Source: | Ryan F. Mandelbaum | December 19, 2017

A million Russian artillery shells helped scientists discover the Higgs boson. And all over the world, remnants of World War II weapons are built into the most mysterious experiments in physics.

In the mid-1990s, physicists needed tons of a metal strong enough to withstand the massive magnetic fields of the house-sized Compact Muon Solenoid (CMS) experiment, one of the particle detectors on the Large Hadron Collider in Geneva, Switzerland. They settled on high-quality brass – but where would they get enough of it?

Although Russian science was floundering during the 1990s, those Russian scientists who were part of the international CMS collaboration still wanted to help. One of the scientists remembered that the brass in the tough artillery shell casements had the exact qualitiesthat the detector needed. A Russian navy commander agreed to give shells leftover from World War II to the CMS scientists, who used 600 metric tons of the brass in the experiment. The LHC turned on in 2009, and with the CMS detector’s help, ended a 50-year, many-billion-dollar search with the joint discovery of the elusive Higgs boson particle in 2012.

Proving the most basic laws of physics (you know, just the ones that make up the fabric of our being) is really expensive. These days, fundamental particle-hunting experiments can cost billions of dollars, so recycling is common. Parts are frequently swapped between machines. Magnets originally built for medical imaging machines can find their way into nuclear physics research. And sometimes, decommissioned war parts end up in some of the most important physics experiments, including several Nobel Prize winners that have shaped our modern understanding of how the universe works.

World War II left behind huge warships plated with steel several inches thick, material from nuclear weapons development, and other parts which scientists acquired through connections, government surplus lists, and other back channels. In many cases, the parts are free (except for the cost of shipping).

In the United States, war-part re-purposing commonly involved using the steel armour plating from decommissioned ships. Particle physicists working during the 1960s and 1970s used metal to do just about the same thing it did for the warship: keep unwanted things out. For these experiments, that thing was background radiation.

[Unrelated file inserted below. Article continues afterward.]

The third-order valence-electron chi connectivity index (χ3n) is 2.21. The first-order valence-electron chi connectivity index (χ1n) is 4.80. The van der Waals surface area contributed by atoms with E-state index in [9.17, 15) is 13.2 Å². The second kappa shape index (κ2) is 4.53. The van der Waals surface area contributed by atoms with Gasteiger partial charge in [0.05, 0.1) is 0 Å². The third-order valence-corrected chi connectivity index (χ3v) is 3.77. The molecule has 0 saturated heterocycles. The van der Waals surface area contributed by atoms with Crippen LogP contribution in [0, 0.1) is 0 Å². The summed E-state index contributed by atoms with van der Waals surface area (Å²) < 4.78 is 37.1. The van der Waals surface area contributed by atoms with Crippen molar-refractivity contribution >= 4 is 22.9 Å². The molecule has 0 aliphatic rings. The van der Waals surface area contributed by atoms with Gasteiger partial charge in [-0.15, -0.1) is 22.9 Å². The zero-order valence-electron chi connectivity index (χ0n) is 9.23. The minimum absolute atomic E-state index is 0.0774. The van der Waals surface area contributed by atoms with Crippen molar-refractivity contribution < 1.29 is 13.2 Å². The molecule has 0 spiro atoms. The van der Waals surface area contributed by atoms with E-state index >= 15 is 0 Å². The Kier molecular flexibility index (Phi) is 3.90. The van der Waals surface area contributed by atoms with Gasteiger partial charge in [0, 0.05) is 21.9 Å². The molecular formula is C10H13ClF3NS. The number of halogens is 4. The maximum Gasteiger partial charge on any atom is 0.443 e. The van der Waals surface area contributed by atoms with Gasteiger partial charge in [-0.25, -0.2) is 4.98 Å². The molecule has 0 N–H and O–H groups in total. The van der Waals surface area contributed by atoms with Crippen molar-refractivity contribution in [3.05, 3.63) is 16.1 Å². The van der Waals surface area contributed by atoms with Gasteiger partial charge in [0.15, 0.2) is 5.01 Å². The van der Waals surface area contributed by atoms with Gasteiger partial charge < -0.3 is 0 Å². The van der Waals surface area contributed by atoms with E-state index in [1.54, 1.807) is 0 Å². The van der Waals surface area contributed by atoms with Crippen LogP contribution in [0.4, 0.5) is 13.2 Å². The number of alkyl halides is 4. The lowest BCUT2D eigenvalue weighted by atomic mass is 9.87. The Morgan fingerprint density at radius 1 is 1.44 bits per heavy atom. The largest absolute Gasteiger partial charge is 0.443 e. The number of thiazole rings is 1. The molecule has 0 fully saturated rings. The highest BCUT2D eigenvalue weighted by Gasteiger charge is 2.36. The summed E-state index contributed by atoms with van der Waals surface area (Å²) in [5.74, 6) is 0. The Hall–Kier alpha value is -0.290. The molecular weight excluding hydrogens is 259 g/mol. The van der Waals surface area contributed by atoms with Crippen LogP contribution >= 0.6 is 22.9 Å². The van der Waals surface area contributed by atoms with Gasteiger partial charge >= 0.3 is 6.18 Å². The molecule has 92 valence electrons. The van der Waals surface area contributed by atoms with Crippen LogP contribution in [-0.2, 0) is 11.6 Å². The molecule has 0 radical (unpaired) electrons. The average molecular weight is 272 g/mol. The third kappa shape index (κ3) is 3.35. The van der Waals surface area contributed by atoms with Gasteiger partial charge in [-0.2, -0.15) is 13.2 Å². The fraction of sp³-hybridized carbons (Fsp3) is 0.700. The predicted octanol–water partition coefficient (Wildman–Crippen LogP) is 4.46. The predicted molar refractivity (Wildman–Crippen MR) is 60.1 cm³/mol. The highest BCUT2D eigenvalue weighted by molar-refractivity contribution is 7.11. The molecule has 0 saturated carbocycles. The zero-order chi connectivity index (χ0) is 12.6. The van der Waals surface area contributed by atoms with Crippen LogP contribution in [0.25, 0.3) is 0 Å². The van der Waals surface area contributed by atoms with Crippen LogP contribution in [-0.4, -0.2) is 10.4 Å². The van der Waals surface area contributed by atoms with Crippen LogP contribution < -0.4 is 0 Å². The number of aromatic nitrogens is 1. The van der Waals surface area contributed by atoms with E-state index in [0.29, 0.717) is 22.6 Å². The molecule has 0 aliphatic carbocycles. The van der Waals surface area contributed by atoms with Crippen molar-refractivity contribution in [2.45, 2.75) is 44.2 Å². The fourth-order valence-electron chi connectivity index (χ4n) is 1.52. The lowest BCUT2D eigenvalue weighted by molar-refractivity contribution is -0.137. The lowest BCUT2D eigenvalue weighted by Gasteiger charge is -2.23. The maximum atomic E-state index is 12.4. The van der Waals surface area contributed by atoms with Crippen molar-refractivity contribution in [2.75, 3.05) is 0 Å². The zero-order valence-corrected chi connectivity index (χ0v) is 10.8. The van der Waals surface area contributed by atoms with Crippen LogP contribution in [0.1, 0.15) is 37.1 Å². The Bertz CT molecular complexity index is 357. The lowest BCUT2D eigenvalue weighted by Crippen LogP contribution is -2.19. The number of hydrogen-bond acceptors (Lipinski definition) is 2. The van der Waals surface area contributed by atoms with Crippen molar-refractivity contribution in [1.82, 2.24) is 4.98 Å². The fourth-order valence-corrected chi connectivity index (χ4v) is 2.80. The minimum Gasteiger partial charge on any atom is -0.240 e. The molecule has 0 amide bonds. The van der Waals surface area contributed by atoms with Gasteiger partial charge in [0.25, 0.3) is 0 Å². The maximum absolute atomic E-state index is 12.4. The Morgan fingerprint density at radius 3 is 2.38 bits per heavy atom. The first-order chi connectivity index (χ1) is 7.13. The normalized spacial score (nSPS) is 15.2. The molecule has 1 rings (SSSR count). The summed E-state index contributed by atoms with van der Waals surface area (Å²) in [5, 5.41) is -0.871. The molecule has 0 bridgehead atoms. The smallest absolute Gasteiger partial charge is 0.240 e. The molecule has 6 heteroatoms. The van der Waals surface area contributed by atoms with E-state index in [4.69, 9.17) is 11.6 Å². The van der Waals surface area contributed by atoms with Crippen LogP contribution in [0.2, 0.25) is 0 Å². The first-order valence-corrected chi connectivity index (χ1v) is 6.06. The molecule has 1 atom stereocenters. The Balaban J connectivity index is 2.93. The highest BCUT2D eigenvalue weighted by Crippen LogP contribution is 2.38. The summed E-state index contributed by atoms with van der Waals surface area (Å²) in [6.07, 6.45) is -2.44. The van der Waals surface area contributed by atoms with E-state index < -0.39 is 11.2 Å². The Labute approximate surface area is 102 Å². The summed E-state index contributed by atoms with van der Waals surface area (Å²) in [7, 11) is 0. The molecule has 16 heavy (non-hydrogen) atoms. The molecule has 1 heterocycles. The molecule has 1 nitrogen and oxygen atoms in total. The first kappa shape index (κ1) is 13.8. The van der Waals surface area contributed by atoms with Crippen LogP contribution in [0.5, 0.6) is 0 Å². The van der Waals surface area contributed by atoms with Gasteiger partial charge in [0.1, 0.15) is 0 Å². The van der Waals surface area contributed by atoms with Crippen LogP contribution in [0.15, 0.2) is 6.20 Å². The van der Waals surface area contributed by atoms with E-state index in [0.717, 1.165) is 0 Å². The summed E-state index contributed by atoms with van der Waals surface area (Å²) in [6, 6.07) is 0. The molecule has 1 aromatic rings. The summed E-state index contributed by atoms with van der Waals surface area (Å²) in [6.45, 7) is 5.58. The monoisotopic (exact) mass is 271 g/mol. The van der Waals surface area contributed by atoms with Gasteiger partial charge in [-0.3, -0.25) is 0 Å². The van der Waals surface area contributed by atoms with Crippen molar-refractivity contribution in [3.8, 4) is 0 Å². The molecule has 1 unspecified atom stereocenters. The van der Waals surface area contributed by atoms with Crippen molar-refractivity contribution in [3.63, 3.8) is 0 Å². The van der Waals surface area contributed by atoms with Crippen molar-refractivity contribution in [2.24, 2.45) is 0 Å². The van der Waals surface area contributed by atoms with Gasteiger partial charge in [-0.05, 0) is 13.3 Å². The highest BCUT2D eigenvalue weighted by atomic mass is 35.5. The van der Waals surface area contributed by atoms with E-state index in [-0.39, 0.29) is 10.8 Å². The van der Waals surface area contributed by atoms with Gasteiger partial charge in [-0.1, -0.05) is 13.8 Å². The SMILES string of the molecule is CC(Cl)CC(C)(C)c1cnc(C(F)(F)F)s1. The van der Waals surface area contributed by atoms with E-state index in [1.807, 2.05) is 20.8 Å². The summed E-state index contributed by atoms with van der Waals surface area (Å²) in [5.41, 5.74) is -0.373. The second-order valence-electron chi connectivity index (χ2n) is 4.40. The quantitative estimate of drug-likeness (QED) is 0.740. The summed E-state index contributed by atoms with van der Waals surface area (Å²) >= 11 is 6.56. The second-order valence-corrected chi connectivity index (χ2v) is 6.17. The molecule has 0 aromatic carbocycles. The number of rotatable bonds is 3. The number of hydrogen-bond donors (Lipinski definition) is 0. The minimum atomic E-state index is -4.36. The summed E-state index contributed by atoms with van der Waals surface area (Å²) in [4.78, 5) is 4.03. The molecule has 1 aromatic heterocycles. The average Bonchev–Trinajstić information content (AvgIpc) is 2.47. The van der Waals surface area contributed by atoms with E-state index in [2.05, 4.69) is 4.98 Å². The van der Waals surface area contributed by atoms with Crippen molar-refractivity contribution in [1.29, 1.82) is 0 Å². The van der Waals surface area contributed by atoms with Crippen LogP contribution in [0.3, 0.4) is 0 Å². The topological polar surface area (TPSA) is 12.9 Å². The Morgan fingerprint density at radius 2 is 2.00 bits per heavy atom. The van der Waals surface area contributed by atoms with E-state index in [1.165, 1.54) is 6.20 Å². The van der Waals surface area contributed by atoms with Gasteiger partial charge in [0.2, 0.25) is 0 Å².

“The physicists knew they were going to need large quantities of high-density material,” Valerie Higgins, an archivist from Fermi National Accelerator Laboratory in Illinois, or Fermilab, told Gizmodo. “They were looking for inexpensive ways to get that material. They considered using used soil, or automobiles — but steel would be a much better means of shielding. What they needed was to filter out unwanted particles.”

But more importantly, this cheap steel is thick as hell. In 1962, American physicists Leon Lederman, Jack Steinberger, and Melvin Schwartz could have been one of the first teams to incorporate such a large quantity of wartime metal into their experiments at Brookhaven National Lab in New York. They hoped to better study neutrinos, incredibly tiny and incredibly common particles which most experiments can’t detect because they barely interact with regular matter at all. They’re almost like ghosts.

Studying the properties of such elusive particles required ingenious thinking. The physicists thought they could blast a hunk of some target metal, beryllium, with a beam of protons from the Alternating Gradient Synchrotron experiment at Brookhaven. This would result in a shower of different particles. Putting the steel between the shower and their final detector would ensure only neutrinos made it through.

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